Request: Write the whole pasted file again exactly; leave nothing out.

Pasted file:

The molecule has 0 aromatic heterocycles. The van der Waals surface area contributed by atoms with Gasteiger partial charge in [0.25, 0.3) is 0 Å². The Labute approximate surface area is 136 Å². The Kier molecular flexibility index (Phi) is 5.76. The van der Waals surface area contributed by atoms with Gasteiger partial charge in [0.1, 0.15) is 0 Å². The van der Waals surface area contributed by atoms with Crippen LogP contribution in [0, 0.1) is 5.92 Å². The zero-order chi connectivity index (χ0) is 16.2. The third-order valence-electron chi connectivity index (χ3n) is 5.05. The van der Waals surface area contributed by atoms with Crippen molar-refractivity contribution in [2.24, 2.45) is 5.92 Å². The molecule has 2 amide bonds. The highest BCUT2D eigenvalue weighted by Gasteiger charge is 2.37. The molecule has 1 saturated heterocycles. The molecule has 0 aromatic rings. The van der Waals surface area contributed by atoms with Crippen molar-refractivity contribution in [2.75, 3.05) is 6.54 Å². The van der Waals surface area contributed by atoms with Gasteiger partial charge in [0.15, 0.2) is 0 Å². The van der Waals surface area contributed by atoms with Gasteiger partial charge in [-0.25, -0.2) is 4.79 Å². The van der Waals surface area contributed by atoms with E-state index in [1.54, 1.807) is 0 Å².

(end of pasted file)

The molecule has 0 aromatic heterocycles. The van der Waals surface area contributed by atoms with Gasteiger partial charge in [0.25, 0.3) is 0 Å². The Labute approximate surface area is 136 Å². The Kier molecular flexibility index (Phi) is 5.76. The van der Waals surface area contributed by atoms with Gasteiger partial charge in [0.1, 0.15) is 0 Å². The van der Waals surface area contributed by atoms with Crippen LogP contribution in [0, 0.1) is 5.92 Å². The zero-order chi connectivity index (χ0) is 16.2. The third-order valence-electron chi connectivity index (χ3n) is 5.05. The van der Waals surface area contributed by atoms with Crippen molar-refractivity contribution in [2.24, 2.45) is 5.92 Å². The molecule has 2 amide bonds. The highest BCUT2D eigenvalue weighted by Gasteiger charge is 2.37. The molecule has 1 saturated heterocycles. The molecule has 0 aromatic rings. The van der Waals surface area contributed by atoms with Crippen molar-refractivity contribution in [2.75, 3.05) is 6.54 Å². The van der Waals surface area contributed by atoms with Gasteiger partial charge in [0.15, 0.2) is 0 Å². The van der Waals surface area contributed by atoms with Gasteiger partial charge in [-0.25, -0.2) is 4.79 Å². The van der Waals surface area contributed by atoms with E-state index in [1.54, 1.807) is 0 Å².